Wednesday, April 17, 2024

ECONOMY | 09-01-2024 20:42

Scholz, Milei in favour of a swift conclusion to EU-Mercosur deal

President Javier Milei spoke with German Chancellor Olaf Scholz on Tuesday, with the two calling for a swift conclusion to the European Union-Mercosur trade deal.

Negotiations over the long-trailed EU-Mercosur trade deal "must be concluded quickly," German Chancellor Olaf Scholz and Argentine President Javier Milei agreed during a telephone conversation on Tuesday.

Scholz, 65, and Milei, 53, shared a telephone conversation to discuss " bilateral and multilateral issues and the trade agreement between Mercosur and the European Union," the German government revealed in a statement.

"They agreed that negotiations on the free trade agreement should be concluded quickly," said Berlin in its statement.

Agreed in 2019 after 20 years of stop-start negotiations, the free-trade agreement between Mercosur trade bloc – consisting of Brazil, Argentina, Paraguay and Uruguay – and the European Union has still not yet been ratified.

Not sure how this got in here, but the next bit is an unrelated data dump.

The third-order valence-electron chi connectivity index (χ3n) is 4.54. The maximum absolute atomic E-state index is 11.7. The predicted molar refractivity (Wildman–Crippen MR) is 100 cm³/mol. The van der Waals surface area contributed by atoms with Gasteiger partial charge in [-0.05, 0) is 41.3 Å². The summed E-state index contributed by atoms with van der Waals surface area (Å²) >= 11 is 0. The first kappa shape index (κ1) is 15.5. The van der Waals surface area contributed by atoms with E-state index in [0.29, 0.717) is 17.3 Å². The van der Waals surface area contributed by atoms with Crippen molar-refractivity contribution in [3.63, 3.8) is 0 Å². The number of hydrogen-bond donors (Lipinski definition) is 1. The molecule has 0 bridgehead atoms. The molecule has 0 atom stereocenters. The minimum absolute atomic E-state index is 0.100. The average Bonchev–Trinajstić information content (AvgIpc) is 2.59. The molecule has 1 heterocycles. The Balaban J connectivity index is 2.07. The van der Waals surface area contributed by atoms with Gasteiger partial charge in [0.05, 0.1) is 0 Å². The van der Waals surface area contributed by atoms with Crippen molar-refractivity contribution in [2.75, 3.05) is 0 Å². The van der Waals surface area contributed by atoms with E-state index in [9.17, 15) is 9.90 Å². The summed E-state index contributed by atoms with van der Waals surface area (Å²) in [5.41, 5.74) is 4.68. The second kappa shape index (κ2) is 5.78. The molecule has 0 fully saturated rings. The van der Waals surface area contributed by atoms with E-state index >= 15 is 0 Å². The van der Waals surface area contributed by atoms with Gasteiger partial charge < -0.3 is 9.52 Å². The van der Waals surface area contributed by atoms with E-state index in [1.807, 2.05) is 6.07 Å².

Disagreements are focused on European concerns about Brazil's environmental policy under former president Jair Bolsonaro, rules on agricultural imports and exports and ideological differences.

Last month, Mercosur leaders said in statement issued after a meeting of heads of state in Rio de Janeiro they wanted to “rapidly” conclude the trade deal 

Summit host, Brazilian President Luiz Inácio Lula da Silva, said he wanted to conclude the agreement before his country handed over the rotating presidency of the bloc to Paraguay. However, persistent stumbling blocks again stalled the deal.

The tone has changed favourably following the return to power of Lula, who has promised to combat deforestation which ran rampant under Bolsonaro. But new conditions put forward by the EU to address environmental issues have created further tensions.

Within the EU, Germany is one of the strongest supporters of the free-trade deal, which is considered essential for its powerful industrial sector. France, led by President Emmanuel Macron, is thought to be less keen.



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